Inside the museum, the lower level of Rosimonde’s home is still for exhibits.  There are works by known artists and also a few new names.  One of the works by Alfred Renaudin shows Paris in 1899, as viewed from where the steps now lead up to the Sacré-Coeur.  (I have a copy of it in my home because for 27 years I lived right across from this hill and my windows opened out onto it.)  There’s also some artwork from the Shadow Theater of the famous Chat Noir cabaret, as well as old photos of Montmartre before the developers got their hands on it.
     On the middle level is more art, and an actual bar that escaped from the Nazi requisitions, now tended by a portrait of Suzanne Valadon. The front of the bar is veined wood, the top is the quintessential zinc, and it comes equipped with a water dispenser for your anisette or absinthe, the Green Fairy that was the downfall of many an artist or poet.  Other rooms house a collection of porcelain and sheet music, along with a plaster cast of Montmartre from 1955.

Jardin Renoir
So much for the old building, the Museum as it was for decades.  Now on to the “new” building.  To reach it, you exit where you used to enter Rosimonde’s house and cross a lawn with tables and chairs scattered around that ornamental pond with the migrated newts from an earlier era. You can sit and talk, or order coffee, tea, pastry, ice cream (in season) or light snacks from the Café Renoir.  (And yes, Renoir did have a studio here for a while.)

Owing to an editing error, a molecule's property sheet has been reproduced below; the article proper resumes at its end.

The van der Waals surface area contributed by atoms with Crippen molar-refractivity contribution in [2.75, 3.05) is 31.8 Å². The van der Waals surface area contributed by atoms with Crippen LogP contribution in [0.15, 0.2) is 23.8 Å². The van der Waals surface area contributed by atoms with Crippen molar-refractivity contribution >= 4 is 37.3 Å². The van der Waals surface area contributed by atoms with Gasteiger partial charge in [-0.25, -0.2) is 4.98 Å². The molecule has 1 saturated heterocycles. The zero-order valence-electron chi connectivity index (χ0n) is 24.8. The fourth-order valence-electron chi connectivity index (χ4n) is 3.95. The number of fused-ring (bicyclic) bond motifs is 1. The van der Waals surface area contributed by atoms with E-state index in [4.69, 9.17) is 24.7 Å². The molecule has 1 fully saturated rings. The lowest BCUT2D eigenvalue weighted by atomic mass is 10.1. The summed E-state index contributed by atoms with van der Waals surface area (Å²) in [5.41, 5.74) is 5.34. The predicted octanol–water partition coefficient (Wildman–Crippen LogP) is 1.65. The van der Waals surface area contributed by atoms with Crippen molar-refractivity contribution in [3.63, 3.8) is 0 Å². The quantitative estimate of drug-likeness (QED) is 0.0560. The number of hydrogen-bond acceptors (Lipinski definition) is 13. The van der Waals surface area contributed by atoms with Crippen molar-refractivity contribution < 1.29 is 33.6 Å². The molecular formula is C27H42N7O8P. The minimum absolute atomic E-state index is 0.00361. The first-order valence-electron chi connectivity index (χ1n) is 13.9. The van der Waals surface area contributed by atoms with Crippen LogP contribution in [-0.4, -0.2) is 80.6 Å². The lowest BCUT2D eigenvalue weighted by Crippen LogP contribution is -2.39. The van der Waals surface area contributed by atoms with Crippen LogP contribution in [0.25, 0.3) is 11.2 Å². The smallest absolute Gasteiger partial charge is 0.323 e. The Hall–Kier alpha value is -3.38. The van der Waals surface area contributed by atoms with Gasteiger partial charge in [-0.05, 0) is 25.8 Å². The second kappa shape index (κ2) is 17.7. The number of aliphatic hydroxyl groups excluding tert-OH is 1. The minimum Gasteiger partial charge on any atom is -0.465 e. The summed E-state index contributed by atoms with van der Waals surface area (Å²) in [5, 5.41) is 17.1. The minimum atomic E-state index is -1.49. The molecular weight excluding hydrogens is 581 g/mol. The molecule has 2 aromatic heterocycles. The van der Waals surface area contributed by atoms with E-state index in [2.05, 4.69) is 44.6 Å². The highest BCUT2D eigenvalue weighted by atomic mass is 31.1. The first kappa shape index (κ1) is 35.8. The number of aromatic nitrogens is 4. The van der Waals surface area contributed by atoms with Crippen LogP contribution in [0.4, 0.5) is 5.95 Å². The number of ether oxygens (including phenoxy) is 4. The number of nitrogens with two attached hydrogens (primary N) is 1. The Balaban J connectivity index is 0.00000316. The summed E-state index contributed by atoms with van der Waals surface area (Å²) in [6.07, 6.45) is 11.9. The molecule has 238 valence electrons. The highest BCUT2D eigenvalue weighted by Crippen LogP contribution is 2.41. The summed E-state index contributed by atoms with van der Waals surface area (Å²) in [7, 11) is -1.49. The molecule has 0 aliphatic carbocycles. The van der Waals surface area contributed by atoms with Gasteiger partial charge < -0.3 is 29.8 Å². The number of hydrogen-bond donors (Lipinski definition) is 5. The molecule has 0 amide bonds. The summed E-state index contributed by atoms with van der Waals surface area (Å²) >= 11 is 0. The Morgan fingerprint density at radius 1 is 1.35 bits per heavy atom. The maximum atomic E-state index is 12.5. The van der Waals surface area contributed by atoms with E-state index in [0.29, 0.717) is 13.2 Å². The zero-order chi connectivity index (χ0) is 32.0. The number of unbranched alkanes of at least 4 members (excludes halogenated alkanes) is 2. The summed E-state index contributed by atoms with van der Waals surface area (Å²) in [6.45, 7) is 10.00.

This other building is the Hôtel Demarne (which doesn’t mean a hotel, but rather a private home).  The house went with the now-locked gardens and stood vacant for decades, once it - and the garden - were turned over to the City of Paris in payment of past-due property taxes.  For a while it was used occasionally for meetings and private dinners, but now it has become part and parcel of the Museum. Which is wonderful because here is where Suzanne Valadon lived with her young lover-husband and her illustrious but fatally flawed artist-son Maurice Utrillo.
     There is plenty of floor space for temporary exhibits; this one is Artists in Montmartre: 1870-1910.  But what fascinated me was the reconstituted apartments where Valadon lived, and especially her studio, filled with light (with a northern exposure, which was de rigeur).  The artifacts gathered here, whether hers or not, make it seem as if she just stepped out to the Rue St. Rustique one street over to buy some more colors or canvases.  (That shop is still there, the last art supplies shop on the Butte, but for how long?)